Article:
Jam City: This Must be the Place

We spoke to the Night Slugs producer about his new EP, psychogeography, the future of London, and the imagined uptopias of clubland

by Josh Baines
28 September 2015, 12:40pm

"If history's taught us anything, it's that there are periods of boom and there are periods of bust. We're living through a very nasty bout of the latter, pushed on us by the most evil people out there. I think it's more important than ever to hold on to the idea that things could erupt any minute."

Jack Latham, known to the world as Jam City, is talking down the phone to me from his new home, just outside of East Croydon. That geographical position seems apt, almost. From his early explorations of the notional limits of club music and club constructions to last year's woozily psychedelic, psychically bruised LP Dream a Garden, the Night Slugs man has always seemed like an artist with an acute awareness of the ramifications that the idea — and the reality — of places and spaces have on artistic output. This move to the dismal hinterlands of an increasingly dismal city makes a strange kind of sense. His upcoming remix EP Earthly Versions, which we'll get to properly later, is a kind of haunted, spectral take on the liminal spaces of both music and the city.

Since 2010, Latham's been one of the most intriguing producers in the UK and beyond. His 2012 debut album Classical Curves has since become, well, classic. It's singular blend of avant garde angularity and shimmering, effervescent, melody soaked, club music innovation became the benchmark for the post-Night Slugs generation.

That generation, broadly speaking, is one that's lost, one that's been abandoned, neglected, forgotten by the powers that be. We're the generation who were told to believe that opportunities were endless before the crushing weight of fiscal reality hit them square in the face and left them scrambling for service jobs and box rooms in shitty parts of shitty cities. Latham's music seems, to me at least, to arise as a direct response to a social climate many of us have been thrust into without our consent. As now happens with any conversation between two people who live in London, our talk turned to London's death. I wondered if the death we speak of — a murder we blame readily and easily on the fuckfaced phantom that is gentrification — is an actuality rather than an easily swallowable narrative cooked up by writers like myself.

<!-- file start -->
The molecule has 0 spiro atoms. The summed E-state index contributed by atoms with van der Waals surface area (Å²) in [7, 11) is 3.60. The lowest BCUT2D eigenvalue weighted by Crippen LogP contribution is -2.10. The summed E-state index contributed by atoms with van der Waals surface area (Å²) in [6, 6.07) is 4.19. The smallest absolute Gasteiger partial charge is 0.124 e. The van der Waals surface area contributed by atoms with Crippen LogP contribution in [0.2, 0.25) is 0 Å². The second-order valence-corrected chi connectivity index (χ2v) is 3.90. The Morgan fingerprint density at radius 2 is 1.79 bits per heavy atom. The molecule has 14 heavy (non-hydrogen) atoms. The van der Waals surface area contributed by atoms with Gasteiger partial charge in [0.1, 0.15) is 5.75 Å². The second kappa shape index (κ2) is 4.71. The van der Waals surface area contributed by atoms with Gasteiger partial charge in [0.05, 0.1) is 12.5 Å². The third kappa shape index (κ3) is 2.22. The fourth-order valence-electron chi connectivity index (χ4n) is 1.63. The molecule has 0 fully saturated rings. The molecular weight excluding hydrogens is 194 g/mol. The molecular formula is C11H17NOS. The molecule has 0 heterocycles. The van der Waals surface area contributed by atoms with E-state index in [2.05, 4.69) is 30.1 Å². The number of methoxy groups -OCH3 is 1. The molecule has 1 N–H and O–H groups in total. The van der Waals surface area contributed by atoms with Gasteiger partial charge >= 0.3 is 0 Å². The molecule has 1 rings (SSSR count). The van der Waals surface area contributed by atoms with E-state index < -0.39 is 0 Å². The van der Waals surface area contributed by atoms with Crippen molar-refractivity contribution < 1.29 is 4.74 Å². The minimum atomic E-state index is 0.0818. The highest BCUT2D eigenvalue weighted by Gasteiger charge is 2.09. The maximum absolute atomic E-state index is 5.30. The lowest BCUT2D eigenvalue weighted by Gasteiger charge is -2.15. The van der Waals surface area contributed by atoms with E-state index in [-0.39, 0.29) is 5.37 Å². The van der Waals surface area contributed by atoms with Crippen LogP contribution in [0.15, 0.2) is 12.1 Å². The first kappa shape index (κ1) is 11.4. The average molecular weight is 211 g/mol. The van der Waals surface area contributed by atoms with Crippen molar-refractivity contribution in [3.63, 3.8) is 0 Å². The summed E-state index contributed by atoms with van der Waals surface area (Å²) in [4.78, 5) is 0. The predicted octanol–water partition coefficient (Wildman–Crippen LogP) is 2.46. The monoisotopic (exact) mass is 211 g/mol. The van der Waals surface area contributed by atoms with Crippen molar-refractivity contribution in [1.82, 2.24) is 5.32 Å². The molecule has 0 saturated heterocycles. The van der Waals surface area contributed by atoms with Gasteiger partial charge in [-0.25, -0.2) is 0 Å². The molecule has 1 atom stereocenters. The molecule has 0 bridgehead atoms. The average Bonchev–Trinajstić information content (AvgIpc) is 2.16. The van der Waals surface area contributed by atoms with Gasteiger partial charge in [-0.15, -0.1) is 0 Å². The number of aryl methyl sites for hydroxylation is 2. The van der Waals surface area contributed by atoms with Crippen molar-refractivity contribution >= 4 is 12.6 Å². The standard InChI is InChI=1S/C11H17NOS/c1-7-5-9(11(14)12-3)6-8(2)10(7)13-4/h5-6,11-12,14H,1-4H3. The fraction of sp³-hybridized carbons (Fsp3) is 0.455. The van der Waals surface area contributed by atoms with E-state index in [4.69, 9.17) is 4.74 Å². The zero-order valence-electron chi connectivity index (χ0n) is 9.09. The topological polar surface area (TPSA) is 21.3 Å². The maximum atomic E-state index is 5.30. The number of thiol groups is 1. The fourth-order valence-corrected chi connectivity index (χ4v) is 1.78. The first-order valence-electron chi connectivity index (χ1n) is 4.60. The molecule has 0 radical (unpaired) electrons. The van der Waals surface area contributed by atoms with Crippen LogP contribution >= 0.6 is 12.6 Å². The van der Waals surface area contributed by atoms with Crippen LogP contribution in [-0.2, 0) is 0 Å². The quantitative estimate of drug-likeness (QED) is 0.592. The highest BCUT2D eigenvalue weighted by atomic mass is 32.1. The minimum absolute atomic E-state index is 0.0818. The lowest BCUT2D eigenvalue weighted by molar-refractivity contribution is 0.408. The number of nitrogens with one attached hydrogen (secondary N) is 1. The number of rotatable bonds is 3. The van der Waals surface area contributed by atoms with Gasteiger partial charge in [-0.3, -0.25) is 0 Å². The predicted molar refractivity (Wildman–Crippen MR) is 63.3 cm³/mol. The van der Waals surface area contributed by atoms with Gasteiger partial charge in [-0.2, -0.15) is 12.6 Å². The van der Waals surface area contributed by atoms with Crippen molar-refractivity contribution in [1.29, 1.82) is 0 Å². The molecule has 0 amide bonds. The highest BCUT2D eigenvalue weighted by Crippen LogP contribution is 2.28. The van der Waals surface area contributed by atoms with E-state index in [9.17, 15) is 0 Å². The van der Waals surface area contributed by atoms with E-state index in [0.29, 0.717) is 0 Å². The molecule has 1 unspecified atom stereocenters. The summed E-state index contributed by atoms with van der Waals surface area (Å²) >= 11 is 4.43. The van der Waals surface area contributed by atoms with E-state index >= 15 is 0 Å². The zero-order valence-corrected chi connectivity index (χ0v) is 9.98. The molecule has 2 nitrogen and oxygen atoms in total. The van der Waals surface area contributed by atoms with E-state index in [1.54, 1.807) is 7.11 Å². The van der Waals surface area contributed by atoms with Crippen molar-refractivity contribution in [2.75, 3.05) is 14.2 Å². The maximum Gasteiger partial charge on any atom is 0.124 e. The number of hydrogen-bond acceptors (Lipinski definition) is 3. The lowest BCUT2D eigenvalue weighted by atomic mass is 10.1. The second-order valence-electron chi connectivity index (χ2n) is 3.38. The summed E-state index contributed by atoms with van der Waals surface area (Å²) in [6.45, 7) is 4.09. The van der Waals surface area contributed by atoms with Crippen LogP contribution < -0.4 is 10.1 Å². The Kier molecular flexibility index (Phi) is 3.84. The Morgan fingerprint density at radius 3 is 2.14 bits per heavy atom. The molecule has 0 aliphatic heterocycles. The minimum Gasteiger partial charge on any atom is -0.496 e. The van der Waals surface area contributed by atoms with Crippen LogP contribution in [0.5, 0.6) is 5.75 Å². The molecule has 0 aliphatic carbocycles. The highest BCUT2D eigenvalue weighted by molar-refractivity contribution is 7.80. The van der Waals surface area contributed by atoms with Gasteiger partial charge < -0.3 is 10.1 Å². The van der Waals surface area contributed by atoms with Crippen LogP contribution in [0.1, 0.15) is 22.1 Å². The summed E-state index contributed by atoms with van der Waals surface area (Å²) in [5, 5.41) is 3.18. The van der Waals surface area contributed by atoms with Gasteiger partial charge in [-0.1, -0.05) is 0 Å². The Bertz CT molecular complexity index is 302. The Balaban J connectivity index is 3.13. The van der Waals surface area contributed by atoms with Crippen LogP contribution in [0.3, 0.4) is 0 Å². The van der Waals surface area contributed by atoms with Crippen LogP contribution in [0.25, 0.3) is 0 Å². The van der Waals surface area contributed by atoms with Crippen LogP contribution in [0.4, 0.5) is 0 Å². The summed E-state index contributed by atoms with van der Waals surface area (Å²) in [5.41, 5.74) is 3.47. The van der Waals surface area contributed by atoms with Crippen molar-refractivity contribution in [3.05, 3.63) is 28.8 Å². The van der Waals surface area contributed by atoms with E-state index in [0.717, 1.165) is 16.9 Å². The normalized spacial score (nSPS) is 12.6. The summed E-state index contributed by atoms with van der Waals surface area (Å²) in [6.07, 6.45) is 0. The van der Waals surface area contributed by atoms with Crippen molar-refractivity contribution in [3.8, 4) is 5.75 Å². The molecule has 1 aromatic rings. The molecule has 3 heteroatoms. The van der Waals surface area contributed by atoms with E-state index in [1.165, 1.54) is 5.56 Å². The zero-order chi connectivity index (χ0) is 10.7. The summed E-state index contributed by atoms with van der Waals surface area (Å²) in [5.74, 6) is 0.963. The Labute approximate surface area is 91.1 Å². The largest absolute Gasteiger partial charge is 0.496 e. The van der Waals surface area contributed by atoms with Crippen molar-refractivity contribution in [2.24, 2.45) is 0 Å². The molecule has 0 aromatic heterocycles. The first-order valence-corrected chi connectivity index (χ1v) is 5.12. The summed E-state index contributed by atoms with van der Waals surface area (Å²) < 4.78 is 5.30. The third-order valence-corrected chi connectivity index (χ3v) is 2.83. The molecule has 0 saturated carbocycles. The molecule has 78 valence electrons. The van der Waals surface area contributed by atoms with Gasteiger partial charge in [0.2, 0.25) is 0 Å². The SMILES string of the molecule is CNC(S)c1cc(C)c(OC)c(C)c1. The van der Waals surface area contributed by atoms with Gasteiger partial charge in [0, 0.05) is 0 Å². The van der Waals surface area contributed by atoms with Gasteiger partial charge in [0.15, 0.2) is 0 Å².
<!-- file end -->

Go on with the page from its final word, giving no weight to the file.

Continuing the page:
His response took us back to the summer of 2011 and the riots that looked set, for a night or so, to rip the city apart. Riots, we can never forget, sparked by the "lawful killing" of Mark Duggan by the Metropolitan police. "Things erupted then. Unfortunately it wasn't enough to sustain the demands and changes we want for the city. The thing is, though, we can never give up. We can never truly say London is dead. Of course right now it feels strangulated and it's difficult to make a living if you're creative or don't have money behind you," he begins. "Estate agents should be sleeping with one eye open. I'm serious. People can only be pushed so far. I'm not saying that I can predict the future but I try and believe in a kind of cyclical nature in things to give myself a sense of optimism."

If we think of Latham's music as Jam City as music that's born of time and place and people and space, Earthly Versions — with its dubbed out textures, its "Moments in Love" meets metropolitan malaise atmospherics, its cracked veneers and its wanders through the banal playgrounds built by the rich on the remains and ruins of estates and social housing projects — is an EP fuelled by psychogeographical energies and innate sensations that come from residing in and reflecting on the state of play in the nation's capital in 2015. It's music for those of us who reject the narrative pushed by Time Out or The Evening Standard, for those of us who would happily consign the Boris Bike and every twee fucking thing it stands for to the dustbin of history in a heartbeat. That vision, that version of London isn't, Latham says, "impervious to the rage of all the people they've displaced. You can't extinguish those flames flames forever. London, and any other city in the west, is unstable. We're in a bubble. All bubbles burst."